Legal Services Act

Oral Answers to Questions — Justice – in the House of Commons at 2:30 pm on 28th October 2008.

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Photo of David Kidney David Kidney PPS (Rt Hon Rosie Winterton, Minister of State), Department for Work and Pensions 2:30 pm, 28th October 2008

What progress he has made in implementing the Legal Services Act 2007, with particular reference to its provision for alternative business structures.

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Photo of Bridget Prentice Bridget Prentice Parliamentary Under-Secretary, Ministry of Justice

I am pleased to say that implementation of the Legal Services Act 2007 is progressing according to the planned timetable. Implementation of alternative business structures will be possible after the Legal Services Board is fully operational, and that is expected in 2010. However, I intend to commence provisions that will enable legal disciplinary practices as soon as the regulators have made the necessary changes to their rules.

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Photo of David Kidney David Kidney PPS (Rt Hon Rosie Winterton, Minister of State), Department for Work and Pensions

Does the Minister agree that the changes that we are making are as significant for the provision of legal services in the future as the deregulation of the City was in the 1980s for the provision of financial services today? Can she assure the House that, this time, the regulation of those who are let loose to deliver financial services will be effective and meaningful and that, if she devises the scheme, she will consult the House so that her provision for that regulation can be scrutinised?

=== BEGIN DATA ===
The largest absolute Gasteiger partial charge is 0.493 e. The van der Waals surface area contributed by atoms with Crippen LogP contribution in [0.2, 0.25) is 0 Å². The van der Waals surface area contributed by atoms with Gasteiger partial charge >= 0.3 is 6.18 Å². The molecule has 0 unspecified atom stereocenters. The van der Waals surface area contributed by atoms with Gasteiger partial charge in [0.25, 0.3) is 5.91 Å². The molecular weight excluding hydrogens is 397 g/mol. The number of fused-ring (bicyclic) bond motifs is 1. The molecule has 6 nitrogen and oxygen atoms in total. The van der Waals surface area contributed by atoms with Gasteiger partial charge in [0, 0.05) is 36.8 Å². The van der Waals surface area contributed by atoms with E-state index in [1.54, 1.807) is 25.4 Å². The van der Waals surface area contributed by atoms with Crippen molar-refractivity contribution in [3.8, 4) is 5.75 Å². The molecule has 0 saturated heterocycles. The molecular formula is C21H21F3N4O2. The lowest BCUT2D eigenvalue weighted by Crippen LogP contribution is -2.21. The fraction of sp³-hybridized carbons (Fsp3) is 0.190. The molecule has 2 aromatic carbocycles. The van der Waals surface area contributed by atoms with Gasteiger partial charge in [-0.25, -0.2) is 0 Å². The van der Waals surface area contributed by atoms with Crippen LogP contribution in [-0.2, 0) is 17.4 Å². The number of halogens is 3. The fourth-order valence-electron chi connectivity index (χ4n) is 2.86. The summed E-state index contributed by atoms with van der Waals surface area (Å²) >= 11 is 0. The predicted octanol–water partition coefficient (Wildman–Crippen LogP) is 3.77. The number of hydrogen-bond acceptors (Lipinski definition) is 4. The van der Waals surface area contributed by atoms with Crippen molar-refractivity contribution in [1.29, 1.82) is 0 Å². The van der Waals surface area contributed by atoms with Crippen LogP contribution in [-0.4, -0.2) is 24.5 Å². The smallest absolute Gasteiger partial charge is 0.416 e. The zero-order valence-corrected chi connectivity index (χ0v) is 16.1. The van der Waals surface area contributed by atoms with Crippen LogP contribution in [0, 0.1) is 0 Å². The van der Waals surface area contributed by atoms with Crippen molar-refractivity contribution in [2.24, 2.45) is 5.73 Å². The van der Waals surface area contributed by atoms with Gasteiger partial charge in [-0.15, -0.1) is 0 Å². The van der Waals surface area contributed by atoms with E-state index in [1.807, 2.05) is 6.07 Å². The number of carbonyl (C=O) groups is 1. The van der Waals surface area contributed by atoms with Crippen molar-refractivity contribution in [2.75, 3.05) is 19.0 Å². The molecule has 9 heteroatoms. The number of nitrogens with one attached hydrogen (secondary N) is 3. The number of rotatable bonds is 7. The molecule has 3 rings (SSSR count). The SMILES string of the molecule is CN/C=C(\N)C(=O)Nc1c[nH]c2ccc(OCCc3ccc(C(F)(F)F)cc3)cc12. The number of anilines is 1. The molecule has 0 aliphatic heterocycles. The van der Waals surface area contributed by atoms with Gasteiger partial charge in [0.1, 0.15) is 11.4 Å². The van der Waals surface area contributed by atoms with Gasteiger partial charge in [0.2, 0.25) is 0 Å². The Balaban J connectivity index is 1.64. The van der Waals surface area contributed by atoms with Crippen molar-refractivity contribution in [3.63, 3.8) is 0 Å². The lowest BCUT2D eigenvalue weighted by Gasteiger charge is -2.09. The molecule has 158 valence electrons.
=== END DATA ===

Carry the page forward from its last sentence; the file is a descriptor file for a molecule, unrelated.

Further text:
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Photo of Bridget Prentice Bridget Prentice Parliamentary Under-Secretary, Ministry of Justice

I agree with my hon. Friend on all points. The 2007 Act is intended to put the consumer at the heart of the legal system. It will also encourage more effective competition, innovation and transparency and safeguard the independence of the legal profession. However, as he rightly says, the regulation must be proportionate and I assure him that the House will be party to ensuring that it is done properly.

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Photo of Jeremy Wright Jeremy Wright Opposition Whip (Commons)

Does the Minister agree that along with the undoubted advantages of alternative business structures comes the risk that the public will perceive that they are not receiving advice as independent as the advice that they previously received from a separate set of professionals? Will she make sure that when the structures are implemented, particular attention is paid to the independence of each of those professionals under one roof, to make sure that the public not only get independent advice, but perceive that they do?

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Photo of Bridget Prentice Bridget Prentice Parliamentary Under-Secretary, Ministry of Justice

I assure the hon. Gentleman that that will be the case. During debates on the Legal Services Bill in this House and the other place, we made it clear that the independence of legal advice was paramount. We have set up the structures so that the legal heads and financial heads are all independently agreed and there is no outside influence on the advice given to the consumer. For me, the most important part of the 2007 Act is that the consumer is, for the first time, to be put at the heart of the system.

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